I prepared this short presentation as part of the “Feminist Cyborgs: Actvism, Online Fundraising, and Security” webinar, hosted by African Feminist Forum and Association for Progressive Communications. My 10-minute presentation includes a brief introduction to crowdfunding and some popular crowdfunding tools. Using my Africans for African new media project as a case study, I share 5 quick tips for running a successful fundraising campaign.
The very first London Feminist Film Festival, held between Nov 29 – Dec 2, 2012 at the Hackney Picturehouse, is seeking submissions from African feminists. The organizers are actively working to solicit submissions from filmmakers with diverse backgrounds, including the LGBTI Diaspora. I may actually submit something, given how visually creative I’ve been feeling lately. Spectra, the aspiring filmmaker… I can see an Oscar already.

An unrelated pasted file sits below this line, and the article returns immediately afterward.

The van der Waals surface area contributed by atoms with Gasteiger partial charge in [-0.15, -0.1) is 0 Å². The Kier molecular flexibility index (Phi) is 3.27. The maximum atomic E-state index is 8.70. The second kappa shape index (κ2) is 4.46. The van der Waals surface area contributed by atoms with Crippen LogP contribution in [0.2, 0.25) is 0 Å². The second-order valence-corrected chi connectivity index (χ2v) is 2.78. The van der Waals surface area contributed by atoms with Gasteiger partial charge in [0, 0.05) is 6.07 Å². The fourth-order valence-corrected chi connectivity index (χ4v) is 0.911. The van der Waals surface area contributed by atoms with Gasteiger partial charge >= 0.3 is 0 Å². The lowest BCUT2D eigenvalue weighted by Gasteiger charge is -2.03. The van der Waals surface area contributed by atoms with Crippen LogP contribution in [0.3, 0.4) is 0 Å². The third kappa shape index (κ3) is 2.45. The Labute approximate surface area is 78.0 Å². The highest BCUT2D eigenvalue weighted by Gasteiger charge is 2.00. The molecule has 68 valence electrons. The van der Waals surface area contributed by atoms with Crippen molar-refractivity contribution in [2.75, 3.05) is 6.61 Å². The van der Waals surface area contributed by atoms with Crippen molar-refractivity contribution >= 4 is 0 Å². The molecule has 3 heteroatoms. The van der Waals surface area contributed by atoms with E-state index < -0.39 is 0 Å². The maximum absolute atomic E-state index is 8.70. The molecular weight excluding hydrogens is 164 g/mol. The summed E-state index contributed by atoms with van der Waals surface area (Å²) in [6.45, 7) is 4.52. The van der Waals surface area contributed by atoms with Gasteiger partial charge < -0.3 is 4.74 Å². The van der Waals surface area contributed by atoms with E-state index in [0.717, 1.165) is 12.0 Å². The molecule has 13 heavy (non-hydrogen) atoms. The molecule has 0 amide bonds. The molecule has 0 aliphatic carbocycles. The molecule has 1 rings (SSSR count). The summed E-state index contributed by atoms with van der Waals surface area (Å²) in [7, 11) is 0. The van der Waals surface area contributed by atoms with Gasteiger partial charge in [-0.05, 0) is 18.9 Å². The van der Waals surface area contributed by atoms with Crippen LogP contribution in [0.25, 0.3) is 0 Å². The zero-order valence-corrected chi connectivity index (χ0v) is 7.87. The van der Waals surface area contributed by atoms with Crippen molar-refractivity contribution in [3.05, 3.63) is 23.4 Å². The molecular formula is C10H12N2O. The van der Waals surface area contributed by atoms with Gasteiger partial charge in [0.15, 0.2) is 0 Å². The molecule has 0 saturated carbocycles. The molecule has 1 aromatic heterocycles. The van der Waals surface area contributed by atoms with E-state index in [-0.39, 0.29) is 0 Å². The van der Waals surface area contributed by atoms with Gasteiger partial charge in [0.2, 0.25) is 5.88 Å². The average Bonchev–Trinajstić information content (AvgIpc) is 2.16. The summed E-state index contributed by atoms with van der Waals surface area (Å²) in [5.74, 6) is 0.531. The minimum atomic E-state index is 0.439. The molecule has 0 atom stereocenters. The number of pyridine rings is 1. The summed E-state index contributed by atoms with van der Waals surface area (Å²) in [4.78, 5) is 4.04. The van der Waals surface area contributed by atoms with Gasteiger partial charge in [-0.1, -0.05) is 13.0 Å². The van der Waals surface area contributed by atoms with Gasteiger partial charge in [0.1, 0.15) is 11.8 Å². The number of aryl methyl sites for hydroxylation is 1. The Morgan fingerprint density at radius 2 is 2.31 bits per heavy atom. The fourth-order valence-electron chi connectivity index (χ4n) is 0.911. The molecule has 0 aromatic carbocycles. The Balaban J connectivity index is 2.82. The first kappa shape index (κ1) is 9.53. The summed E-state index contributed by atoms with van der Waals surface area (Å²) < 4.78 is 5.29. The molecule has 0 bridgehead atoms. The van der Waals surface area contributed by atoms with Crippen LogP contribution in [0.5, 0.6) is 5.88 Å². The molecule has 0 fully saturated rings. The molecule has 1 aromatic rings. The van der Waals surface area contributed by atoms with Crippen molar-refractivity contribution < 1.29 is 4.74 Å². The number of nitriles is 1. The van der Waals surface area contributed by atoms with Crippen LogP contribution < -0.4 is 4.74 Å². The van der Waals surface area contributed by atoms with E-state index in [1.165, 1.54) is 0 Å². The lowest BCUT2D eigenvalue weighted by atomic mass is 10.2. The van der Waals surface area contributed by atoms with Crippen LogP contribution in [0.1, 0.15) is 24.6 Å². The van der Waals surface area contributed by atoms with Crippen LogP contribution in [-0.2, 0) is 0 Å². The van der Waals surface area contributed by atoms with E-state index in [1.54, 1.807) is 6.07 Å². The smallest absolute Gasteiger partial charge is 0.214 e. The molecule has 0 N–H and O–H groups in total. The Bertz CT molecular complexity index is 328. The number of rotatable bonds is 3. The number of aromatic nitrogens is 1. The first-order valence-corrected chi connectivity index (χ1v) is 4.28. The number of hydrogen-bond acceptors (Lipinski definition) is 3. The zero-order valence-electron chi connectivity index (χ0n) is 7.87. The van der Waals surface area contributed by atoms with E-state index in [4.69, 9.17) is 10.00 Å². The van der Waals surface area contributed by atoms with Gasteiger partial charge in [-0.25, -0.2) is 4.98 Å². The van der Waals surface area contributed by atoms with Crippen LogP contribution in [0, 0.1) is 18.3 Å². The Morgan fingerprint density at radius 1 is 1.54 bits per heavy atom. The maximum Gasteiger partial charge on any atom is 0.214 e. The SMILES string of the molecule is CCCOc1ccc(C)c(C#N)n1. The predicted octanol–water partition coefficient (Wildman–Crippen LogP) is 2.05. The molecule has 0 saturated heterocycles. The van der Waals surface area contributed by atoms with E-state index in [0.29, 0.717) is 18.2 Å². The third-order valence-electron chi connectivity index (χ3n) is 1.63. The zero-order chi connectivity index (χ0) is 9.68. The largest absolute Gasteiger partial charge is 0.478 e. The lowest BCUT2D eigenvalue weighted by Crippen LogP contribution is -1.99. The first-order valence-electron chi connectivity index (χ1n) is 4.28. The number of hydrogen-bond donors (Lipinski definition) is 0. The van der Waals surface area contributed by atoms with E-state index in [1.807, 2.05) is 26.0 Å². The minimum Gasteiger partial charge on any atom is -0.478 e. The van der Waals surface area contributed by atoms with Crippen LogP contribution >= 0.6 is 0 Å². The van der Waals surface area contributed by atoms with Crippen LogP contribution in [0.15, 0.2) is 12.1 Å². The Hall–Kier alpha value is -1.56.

The Femisphere is a blog series in the popular Ms. Magazine that highlights the many diverse corners of the feminist blogsphere. Their latest installment focuses on African feminism, and I’m honored to have been featured along with two other African feminists, Ms Afropolitan and Lesley Agams. But, given that we’re all Nigerian, have lived abroad, etc, what assumptions will readers make of African feminists? In fact, what does an African feminist look like?
Growing up in Nigeria, the idea that improving the lives of women was a cause worth fighting for didn’t just come from organizations, or brochures, or formal programming; I had strong women around me who constantly put this into practice in the every day, including my own mother.